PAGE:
Editor’s Note: This is the last column by author Stephen March
My mother worked 56 years in the newspaper business before she retired. Her life then took a series of sad turns.
Although she had dreamed of writing and painting in her retirement, even before she retired, her memory and mental clarity had already begun to fail. Her hands trembled and she had trouble finding words.
My mother always loved libraries, but a fall in a public library added to her misfortune. Her high heels caught in a rug and her head struck the floor. After that fall, she began having much difficulty remembering things, finding the right words to communicate her thoughts.
I was living on the Outer Banks at the time, and she would sometimes call me at night, to express her pain and confusion. “I feel like I’m losing my mind,” she said once. “I feel like my life is over.”
I tried my best to console her, but my words didn’t seem to help.
My brother, who lived in the same city she did, would check on her during the day, and he eventually found caretakers to stay with her. But my mother accused her caretakers of “stealing” from her, and she would send them away.
After my mother was discovered wandering the streets in her nightgown, my brother found an assisted living place for her to stay. However, my mother’s mental state was so troubled and her behavior so unpredictable, that she was asked to leave.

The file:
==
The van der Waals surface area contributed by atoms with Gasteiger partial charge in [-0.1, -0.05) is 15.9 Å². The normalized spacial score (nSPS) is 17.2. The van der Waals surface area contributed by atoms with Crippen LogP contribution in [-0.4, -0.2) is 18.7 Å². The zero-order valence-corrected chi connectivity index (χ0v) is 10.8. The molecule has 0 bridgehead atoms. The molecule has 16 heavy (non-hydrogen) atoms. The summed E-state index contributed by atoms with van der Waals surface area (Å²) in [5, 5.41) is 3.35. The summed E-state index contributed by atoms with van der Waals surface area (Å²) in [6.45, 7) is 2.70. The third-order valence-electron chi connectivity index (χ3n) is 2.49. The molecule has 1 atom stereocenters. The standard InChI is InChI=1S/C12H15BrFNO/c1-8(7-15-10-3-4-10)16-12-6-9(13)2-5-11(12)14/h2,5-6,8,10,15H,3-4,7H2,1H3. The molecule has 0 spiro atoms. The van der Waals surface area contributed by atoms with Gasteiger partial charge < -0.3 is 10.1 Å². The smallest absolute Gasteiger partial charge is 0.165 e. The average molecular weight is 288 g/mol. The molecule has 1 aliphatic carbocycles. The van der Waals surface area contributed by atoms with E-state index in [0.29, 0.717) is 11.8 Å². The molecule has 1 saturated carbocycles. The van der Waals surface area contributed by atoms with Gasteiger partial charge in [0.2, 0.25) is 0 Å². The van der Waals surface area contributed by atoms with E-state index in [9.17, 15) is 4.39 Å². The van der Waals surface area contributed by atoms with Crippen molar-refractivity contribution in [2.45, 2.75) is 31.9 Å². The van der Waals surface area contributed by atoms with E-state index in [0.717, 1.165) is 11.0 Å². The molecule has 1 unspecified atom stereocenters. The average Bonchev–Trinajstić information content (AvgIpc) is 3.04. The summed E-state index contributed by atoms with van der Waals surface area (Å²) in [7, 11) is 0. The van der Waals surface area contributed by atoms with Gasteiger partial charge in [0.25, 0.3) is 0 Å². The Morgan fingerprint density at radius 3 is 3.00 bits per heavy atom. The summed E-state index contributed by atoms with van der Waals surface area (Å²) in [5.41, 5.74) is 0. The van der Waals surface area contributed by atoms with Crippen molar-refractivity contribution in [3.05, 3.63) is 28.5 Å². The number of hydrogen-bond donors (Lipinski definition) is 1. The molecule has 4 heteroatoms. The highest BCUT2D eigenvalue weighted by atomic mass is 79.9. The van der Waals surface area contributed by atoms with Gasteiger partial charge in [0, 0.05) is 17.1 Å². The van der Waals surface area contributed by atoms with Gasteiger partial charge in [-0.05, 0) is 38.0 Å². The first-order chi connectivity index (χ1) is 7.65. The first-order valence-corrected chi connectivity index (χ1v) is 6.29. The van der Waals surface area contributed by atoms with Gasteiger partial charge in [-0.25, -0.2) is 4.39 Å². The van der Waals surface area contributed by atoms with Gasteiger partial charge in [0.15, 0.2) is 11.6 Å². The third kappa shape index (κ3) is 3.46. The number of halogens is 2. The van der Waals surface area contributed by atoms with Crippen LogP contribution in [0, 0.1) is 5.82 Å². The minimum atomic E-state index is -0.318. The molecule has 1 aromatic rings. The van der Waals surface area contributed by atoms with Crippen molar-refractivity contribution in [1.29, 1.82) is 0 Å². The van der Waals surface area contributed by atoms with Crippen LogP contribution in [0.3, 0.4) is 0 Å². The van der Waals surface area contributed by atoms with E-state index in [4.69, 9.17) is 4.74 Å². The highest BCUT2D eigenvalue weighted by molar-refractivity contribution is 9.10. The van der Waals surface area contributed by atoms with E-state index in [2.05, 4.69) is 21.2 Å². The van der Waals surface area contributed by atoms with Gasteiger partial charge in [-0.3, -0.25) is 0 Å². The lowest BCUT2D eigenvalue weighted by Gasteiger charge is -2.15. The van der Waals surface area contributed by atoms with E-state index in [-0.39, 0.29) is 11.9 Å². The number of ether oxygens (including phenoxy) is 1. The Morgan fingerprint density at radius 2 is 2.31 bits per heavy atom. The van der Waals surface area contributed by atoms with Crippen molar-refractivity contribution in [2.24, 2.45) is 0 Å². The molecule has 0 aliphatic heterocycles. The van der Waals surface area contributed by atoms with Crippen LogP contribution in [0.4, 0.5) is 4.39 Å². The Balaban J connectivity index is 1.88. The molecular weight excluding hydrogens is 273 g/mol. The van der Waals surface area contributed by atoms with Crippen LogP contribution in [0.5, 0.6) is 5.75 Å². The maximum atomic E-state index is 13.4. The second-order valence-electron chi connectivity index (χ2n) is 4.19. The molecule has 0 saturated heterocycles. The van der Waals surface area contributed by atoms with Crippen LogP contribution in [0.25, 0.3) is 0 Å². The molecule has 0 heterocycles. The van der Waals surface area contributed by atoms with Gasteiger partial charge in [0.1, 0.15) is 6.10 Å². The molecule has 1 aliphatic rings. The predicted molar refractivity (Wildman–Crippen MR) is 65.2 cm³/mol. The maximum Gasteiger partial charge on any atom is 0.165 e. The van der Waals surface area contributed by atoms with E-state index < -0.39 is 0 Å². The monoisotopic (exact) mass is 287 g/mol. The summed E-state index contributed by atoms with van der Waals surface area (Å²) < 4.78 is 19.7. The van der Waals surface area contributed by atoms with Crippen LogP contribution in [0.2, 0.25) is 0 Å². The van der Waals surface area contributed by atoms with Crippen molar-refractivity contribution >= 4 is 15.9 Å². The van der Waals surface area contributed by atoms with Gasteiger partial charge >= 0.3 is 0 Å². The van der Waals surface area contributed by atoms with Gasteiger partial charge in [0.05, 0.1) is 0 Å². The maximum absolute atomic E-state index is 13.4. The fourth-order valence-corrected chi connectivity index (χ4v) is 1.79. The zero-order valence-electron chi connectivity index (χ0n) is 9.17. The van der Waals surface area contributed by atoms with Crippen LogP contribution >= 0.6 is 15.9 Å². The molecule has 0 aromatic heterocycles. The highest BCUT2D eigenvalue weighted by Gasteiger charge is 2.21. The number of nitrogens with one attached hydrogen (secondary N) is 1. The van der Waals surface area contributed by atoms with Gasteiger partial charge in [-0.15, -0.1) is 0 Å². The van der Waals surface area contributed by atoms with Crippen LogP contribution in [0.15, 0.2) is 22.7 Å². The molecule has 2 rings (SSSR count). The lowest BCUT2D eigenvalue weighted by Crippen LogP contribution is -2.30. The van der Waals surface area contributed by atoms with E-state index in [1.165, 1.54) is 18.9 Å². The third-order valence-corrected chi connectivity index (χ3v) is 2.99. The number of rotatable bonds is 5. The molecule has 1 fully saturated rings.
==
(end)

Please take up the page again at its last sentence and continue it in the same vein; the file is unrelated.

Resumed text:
Eventually, my mother ended up in a nursing home, not far from the home where my brother and I had spent the earliest years of our lives, near the Little Kanawha River in Wood County, West Virginia.
I lived a long day’s drive from my mother, and although I had once been able to talk to her on the phone and exchange letters with her, she was no longer able to communicate with me in these ways. With a demanding job and two small boys to care for, I didn’t see her nearly as often as I should have.
When I made the trip up to West Virginia to see her, I would be stunned by the dramatic decline in her mental and physical abilities. She did, however, see my firstborn son and briefly hold him in her arms. I am thankful that she recognized him as being a part of her life.
The last time I saw my mother, she had slipped into a twilight world that was beyond the reach of language. I sensed that she knew I was someone close to her, someone who loved her, but she did not know my name.
My last memory of the strong and vibrant woman who had not only nourished me with her body and blood but who had also raised me to manhood—was of a frail and white-haired old woman, whose arms had been secured to her chair to keep her from wandering from her room and injuring herself.
“Don’t leave me,” she finally managed to say. “Please don’t leave me.”
Those words, the last I ever heard her speak, still haunt me today.